Oppidum Judaeorum. Jews in the urban space of the former Polish-Lithuanian Commonwealth

Maria I Kazimierz Piechotkowie / przekład Krzysztof Z. Cieszkowski

96,75 zł

25 %

129 zł

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SeriaSztuka żydowska w Polsce i Europie Środkowo-Wschodniej
Liczba stron504
Format21 x 29
WydawcaPolish Institute of World Art Studies Tako Publishing House

Like its predecessors Heaven’s Gates : Wooden Synagogues in the former Commonwealth of Poland and Lithuania and Heaven’s Gates : Masonry Synagogues of Poland and Lithuania in the former Commonwealth of Poland and Lithuania, published in 2015 and 2017 respectively, Oppidum Judaeorum : Jews in the urban space of the former Commonwealth of Poland and Lithuania is the second, enlarged and augmented edition of the volume compiled by the same authors and first published in 2004. It is part of a series devoted to the more than 800-year-old history of Jewish settlement as well as synagogue architecture and art which developed, initially in the lands of the Piast monarchy, then the Jagiellon kingdom and subsequently the Commonwealth of Poland and Lithuania, and finally in these lands up to the outbreak of the Second World War.
Its subject is the place occupied by Jews in the social structure and urban space of towns and cities in the former Commonwealth, from the appearance there of the earliest Jewish settlers, throughout the troubled history of this part of Europe, right up to the Second World War and the Holocaust. Its first edition was published in Polish in the series The Cultural Heritage of the Polish-Lithuanian Commonwealth, thanks to the encouragement and generous support of celebrated Polish historians and directors of academic institutions and organisations concerned with the history of Polish Jews – the late Professor Józef Tomaszewski (University of Warsaw), the late Professor Jerzy Gierowski ( Jagiellonian University of Kraków), the late Professor Jerzy Kłoczowski (Catholic University of Lublin) and the late Professor Maria Bogucka, of Warsaw, to whom we are also grateful for substantive suggestions.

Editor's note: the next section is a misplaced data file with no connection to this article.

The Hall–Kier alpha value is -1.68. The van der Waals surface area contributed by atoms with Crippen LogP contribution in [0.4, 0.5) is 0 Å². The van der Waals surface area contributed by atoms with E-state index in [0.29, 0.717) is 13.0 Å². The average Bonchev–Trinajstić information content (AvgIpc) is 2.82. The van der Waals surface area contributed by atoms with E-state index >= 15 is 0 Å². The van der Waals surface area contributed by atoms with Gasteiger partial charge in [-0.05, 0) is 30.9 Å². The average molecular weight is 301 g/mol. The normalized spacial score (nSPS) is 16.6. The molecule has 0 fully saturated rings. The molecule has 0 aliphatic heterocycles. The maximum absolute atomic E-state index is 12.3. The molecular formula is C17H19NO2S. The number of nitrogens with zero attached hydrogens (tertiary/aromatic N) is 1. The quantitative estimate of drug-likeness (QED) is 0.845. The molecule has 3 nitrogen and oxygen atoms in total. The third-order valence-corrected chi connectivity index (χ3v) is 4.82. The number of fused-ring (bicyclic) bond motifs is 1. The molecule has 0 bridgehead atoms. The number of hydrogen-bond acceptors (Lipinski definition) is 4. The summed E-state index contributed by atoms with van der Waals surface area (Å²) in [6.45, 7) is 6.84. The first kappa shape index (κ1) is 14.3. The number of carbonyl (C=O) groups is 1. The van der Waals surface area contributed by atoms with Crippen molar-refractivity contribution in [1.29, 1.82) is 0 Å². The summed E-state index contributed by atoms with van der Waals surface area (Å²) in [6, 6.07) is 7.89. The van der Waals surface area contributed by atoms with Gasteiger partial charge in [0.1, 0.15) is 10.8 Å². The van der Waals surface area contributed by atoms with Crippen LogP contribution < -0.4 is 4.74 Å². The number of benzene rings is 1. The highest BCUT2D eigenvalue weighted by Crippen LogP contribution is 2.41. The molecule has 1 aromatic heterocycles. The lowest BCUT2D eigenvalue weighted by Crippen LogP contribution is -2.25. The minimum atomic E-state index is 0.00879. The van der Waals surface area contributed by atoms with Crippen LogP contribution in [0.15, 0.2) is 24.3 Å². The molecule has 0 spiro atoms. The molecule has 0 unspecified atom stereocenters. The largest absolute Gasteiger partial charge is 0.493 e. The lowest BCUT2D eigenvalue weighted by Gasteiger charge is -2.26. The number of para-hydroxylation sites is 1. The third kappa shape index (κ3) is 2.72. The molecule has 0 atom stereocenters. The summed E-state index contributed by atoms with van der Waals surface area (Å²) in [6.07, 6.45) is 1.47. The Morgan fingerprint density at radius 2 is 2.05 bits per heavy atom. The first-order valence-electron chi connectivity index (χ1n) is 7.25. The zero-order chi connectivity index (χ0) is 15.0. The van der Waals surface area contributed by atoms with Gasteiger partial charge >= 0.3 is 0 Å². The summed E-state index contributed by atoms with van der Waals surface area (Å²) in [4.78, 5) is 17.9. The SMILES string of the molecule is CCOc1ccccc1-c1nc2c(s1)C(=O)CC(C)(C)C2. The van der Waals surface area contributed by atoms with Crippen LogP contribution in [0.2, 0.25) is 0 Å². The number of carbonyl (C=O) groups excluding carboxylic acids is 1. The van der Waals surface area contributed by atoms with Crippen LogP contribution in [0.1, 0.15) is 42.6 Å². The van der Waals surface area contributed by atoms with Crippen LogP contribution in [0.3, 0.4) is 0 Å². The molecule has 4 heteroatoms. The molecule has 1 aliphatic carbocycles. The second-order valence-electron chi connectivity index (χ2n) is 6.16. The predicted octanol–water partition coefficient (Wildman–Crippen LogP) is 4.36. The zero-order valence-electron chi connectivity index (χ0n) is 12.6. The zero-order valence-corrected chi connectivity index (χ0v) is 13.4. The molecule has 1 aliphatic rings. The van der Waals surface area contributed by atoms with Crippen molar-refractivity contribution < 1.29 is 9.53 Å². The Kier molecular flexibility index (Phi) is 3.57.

The editor and publisher of this series was the late Janusz Krupski, also a historian.

Fifteen years have passed since the appearance of the first edition of this work, during which time interest in the history of Jews in individual towns in Central-Eastern Europe has increased considerably among researchers in Poland, Belarus, Lithuania, Ukraine, United States and Israel. Much new, hitherto unknown information has emerged.

The present second edition of the work is published in two versions, in Polish and in English, thus taking into account the international nature of current research. The number and list of towns selected and discussed remains in principle unchanged, although their arrangement, previously typological, has been replaced with an alphabetical arrangement.

Illustrative material has been enlarged considerably, and the text has been augmented by accounts of the fate of Jewish communities in the towns under discussion during the course of the Second World War.

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